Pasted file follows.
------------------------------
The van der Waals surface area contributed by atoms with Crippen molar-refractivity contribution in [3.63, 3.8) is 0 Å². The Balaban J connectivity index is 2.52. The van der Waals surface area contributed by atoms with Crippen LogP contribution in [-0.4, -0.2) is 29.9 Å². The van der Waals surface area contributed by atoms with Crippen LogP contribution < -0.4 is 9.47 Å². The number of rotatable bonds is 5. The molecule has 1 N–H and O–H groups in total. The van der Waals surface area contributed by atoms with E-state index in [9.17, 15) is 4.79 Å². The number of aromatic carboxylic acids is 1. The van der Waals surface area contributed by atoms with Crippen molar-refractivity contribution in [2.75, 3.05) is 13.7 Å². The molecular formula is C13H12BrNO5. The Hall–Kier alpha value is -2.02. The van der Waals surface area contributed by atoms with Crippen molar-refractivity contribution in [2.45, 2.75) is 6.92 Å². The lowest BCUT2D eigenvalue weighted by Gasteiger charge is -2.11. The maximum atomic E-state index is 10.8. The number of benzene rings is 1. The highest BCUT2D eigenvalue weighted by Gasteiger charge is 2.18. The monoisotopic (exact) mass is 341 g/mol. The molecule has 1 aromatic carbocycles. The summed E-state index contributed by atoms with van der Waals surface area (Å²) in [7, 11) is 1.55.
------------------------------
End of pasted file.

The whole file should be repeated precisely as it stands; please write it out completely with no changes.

The van der Waals surface area contributed by atoms with Crippen molar-refractivity contribution in [3.63, 3.8) is 0 Å². The Balaban J connectivity index is 2.52. The van der Waals surface area contributed by atoms with Crippen LogP contribution in [-0.4, -0.2) is 29.9 Å². The van der Waals surface area contributed by atoms with Crippen LogP contribution < -0.4 is 9.47 Å². The number of rotatable bonds is 5. The molecule has 1 N–H and O–H groups in total. The van der Waals surface area contributed by atoms with E-state index in [9.17, 15) is 4.79 Å². The number of aromatic carboxylic acids is 1. The van der Waals surface area contributed by atoms with Crippen molar-refractivity contribution in [2.75, 3.05) is 13.7 Å². The molecular formula is C13H12BrNO5. The Hall–Kier alpha value is -2.02. The van der Waals surface area contributed by atoms with Crippen molar-refractivity contribution in [2.45, 2.75) is 6.92 Å². The lowest BCUT2D eigenvalue weighted by Gasteiger charge is -2.11. The maximum atomic E-state index is 10.8. The number of benzene rings is 1. The highest BCUT2D eigenvalue weighted by Gasteiger charge is 2.18. The monoisotopic (exact) mass is 341 g/mol. The molecule has 1 aromatic carbocycles. The summed E-state index contributed by atoms with van der Waals surface area (Å²) in [7, 11) is 1.55.